Say hello to the new @WaterEdCO website

Water Education Colorado website July 13, 2018.

From email from Water Education Colorado:

It’s official! We are excited to announce the launch of our new website! We are confident that this innovative and user-friendly site will make interacting with Water Education Colorado easier and more useful!

Click here to check it out

Meanwhile, here’s the link to their latest “Fresh Water News” newsletter. Here’s an excerpt:

Drought worsens in Colorado

Fourteen people gathered around a table in a Denver conference room deep within the confines of the Colorado Parks and Wildlife complex and showed one another chart, after chart, after chart.

Lines depicting vanishing snowpack fell farther and farther toward zero on their graphs and deep red stains on maps outlining the boundaries of this year’s dry season grew brighter and larger.

It was mid-June and those members of Colorado’s Water Availability Task Force (WATF) gathered in Denver could see what was becoming clearer each week. That 2018 was shaping up to mirror three other alarming drought years this century that nearly brought Colorado to its knees: 2002, 2012 and 2013. The task force, a group of water managers, scientists and hydrologists, is charged with monitoring water supplies for farms, cities and industry statewide.

Peter Goble, a staffer with Colorado State University’s Colorado Climate Center and a member of the WATF, had been anxiously watching precipitation levels for weeks. May, he reported, was the second driest May on record, based on measurements dating back to 1895. The absolute driest May occurred in 1934, the fourth year of the Dust Bowl.

“It’s pretty startling,” said Taryn Finnessey, senior climate change specialist with the Colorado Water Conservation Board and chair of the WATF.

Summer temps soar

Though reservoirs are fairly full this year, demand is rising quickly in dry spots such as the Arkansas and Southwest Basins. And even on the Front Range, where snowpack was close to normal, weeks of searing 90-plus degree days have sprinklers running at full force and reservoir levels dropping quickly.

In May, after a recommendation by Finnessey and the task force, Colorado Gov. John Hickenlooper activated the state’s drought response plan for 34 southern counties, making them eligible for millions of dollars in federal drought relief, among other forms of assistance.

Within weeks, wildfires began chasing one another across the state, spreading at rates never seen in the dry southwestern counties. The Spring Creek fire is on track to becoming one of the largest ever in the state, while the 416 fire outside Durango temporarily shut down some of the state’s most treasured tourist spots, including the scenic Durango and Silverton Narrow Gauge Railroad.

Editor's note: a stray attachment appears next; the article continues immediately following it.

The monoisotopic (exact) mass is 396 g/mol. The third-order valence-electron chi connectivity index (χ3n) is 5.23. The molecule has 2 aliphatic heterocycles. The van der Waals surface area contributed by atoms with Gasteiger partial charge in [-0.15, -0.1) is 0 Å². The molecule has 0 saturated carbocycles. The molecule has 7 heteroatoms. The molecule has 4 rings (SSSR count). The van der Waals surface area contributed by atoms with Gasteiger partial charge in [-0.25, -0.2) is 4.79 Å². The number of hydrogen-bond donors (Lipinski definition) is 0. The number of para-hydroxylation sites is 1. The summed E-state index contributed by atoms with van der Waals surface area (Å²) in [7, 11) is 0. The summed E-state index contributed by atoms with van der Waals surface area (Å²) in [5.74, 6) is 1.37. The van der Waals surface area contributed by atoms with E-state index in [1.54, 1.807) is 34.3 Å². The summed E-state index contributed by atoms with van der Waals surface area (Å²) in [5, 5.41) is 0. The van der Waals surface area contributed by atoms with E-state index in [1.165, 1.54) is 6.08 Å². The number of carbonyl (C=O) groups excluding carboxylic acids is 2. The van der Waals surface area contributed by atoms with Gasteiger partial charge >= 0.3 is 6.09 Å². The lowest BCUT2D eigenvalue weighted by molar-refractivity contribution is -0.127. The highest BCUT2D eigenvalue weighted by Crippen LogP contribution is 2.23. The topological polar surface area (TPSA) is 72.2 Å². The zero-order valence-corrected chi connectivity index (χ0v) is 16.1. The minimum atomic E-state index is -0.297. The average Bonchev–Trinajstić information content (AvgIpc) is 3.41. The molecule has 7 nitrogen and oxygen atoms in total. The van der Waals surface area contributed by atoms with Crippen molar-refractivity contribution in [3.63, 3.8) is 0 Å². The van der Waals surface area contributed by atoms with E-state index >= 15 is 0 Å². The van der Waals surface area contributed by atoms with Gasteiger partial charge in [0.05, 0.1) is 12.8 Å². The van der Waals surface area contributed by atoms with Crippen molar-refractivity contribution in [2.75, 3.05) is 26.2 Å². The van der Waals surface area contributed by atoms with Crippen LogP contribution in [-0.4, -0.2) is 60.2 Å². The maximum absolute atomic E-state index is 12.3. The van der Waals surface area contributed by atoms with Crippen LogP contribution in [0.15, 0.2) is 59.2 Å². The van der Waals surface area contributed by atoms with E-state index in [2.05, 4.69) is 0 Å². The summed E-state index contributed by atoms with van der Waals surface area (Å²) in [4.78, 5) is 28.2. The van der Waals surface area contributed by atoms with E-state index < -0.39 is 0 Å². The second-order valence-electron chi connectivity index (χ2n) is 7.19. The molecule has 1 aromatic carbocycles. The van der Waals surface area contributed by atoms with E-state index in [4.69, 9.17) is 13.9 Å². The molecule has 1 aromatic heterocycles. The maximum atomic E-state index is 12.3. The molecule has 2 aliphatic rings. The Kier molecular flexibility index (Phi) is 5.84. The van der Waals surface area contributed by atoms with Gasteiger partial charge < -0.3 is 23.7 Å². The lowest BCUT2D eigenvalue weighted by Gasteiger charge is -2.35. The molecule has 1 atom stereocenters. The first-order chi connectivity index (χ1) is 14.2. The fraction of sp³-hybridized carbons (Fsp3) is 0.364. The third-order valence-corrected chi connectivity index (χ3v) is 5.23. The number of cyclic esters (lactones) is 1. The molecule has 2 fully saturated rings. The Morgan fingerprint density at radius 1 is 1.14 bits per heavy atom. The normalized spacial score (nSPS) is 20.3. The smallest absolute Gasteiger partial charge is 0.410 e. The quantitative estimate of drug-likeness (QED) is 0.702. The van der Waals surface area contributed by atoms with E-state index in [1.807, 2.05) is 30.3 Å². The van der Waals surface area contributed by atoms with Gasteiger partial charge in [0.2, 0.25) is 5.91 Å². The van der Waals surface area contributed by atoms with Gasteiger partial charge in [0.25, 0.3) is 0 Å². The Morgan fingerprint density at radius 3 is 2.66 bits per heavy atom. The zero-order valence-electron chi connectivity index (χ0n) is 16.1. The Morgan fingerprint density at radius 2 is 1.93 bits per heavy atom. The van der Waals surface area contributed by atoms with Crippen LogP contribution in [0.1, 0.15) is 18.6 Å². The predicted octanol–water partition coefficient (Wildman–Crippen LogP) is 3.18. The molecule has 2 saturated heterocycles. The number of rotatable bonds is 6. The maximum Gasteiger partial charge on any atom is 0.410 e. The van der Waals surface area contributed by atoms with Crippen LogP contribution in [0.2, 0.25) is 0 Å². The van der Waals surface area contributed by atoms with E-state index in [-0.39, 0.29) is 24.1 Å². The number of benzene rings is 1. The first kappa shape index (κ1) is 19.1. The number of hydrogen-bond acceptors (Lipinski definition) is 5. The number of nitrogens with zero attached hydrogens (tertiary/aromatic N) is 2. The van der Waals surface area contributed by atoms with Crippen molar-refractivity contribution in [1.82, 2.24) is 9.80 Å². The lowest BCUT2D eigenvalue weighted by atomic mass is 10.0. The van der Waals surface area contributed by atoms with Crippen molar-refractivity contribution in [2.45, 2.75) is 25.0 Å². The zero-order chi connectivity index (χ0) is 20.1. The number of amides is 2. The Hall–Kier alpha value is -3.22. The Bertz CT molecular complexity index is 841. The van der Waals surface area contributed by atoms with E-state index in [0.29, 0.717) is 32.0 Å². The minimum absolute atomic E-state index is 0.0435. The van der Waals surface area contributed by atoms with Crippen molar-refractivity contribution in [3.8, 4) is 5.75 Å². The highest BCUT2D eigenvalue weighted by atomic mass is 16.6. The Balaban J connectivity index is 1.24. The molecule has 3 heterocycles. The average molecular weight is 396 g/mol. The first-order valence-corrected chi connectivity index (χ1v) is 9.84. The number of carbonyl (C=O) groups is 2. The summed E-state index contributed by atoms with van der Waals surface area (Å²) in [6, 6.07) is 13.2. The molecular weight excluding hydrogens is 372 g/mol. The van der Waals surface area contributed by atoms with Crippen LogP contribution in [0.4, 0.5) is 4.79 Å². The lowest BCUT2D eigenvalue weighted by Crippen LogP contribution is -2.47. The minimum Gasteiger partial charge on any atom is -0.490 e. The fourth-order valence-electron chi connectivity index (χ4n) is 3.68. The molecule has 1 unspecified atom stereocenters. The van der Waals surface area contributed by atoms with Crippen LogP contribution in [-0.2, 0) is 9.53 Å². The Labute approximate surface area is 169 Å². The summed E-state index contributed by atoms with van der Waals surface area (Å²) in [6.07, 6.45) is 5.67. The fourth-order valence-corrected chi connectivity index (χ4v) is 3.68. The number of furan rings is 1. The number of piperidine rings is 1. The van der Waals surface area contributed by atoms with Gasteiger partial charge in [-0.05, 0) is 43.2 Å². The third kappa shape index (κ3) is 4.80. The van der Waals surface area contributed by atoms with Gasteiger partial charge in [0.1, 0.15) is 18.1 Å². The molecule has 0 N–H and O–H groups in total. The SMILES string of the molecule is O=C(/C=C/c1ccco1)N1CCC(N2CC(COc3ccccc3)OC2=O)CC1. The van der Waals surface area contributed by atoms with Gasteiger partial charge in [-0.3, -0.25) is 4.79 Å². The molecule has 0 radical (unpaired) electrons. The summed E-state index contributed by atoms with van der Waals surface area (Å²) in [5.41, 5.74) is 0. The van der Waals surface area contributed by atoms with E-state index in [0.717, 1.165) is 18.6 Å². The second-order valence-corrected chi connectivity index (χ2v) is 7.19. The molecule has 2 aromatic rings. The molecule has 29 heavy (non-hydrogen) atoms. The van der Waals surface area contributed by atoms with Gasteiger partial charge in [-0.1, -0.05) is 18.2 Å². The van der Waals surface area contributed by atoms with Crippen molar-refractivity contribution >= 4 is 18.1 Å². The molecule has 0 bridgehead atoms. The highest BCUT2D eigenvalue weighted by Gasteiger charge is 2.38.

But unlike the earlier drought years of this century, 2018 is no longer viewed as a standalone event. It’s been given a much chewier title. Scientists and water managers call it an entry into a multi-decadal drought period, and some worry it may signal a transformation of Colorado’s climate. Where this was once considered a semi-arid region, this 18-year dry spell may signal a dramatic change in the landscape—one in which Colorado becomes known largely as an arid, rather than semi-arid region.

Aridification is the term Brad Udall likes to use to describe what’s been going on since 2000, if not earlier. Udall is a scientist with Colorado State University’s Colorado Water Institute and a member of the multi-state Colorado River Research Group, based at the University of Colorado at Boulder.

Finding the right word

“Using old terminology, we could call it a drought,” Udall said. But he believes the term aridification is more accurate because of the ongoing reductions in snowpacks and subsequent river flows that have been seen this century.

Here’s what Udall and others find worrisome:

The Colorado River, whose headwaters lie in the Never Summer Mountains in Rocky Mountain National Park, has seen a 20 percent reduction in flows since 2000, the date many use to describe the beginning of this multi-decadal drought period, according to the Colorado River Research Group.

In the same period, only five years have delivered above average flows into Lake Powell, which along with Lake Mead, serves as one of the two largest reservoirs on the river.

Three of the four driest years on record in the Colorado River Basin have occurred during this 18-year period, with 2012 and 2013 being the driest consecutive years since 1906, according to the Colorado Water Conservation Board.

Colorado, Utah, Wyoming and New Mexico are responsible for delivering roughly 8.23 million acre-feet (MAF) of water to the lower basin states each year by releasing it from Lake Powell. But since 2000, inflows into Lake Powell, where those deliveries are stored, have averaged just 5.74 MAF annually, meaning trying to keep up with the required deliveries is now a losing game.

Shrinking river flows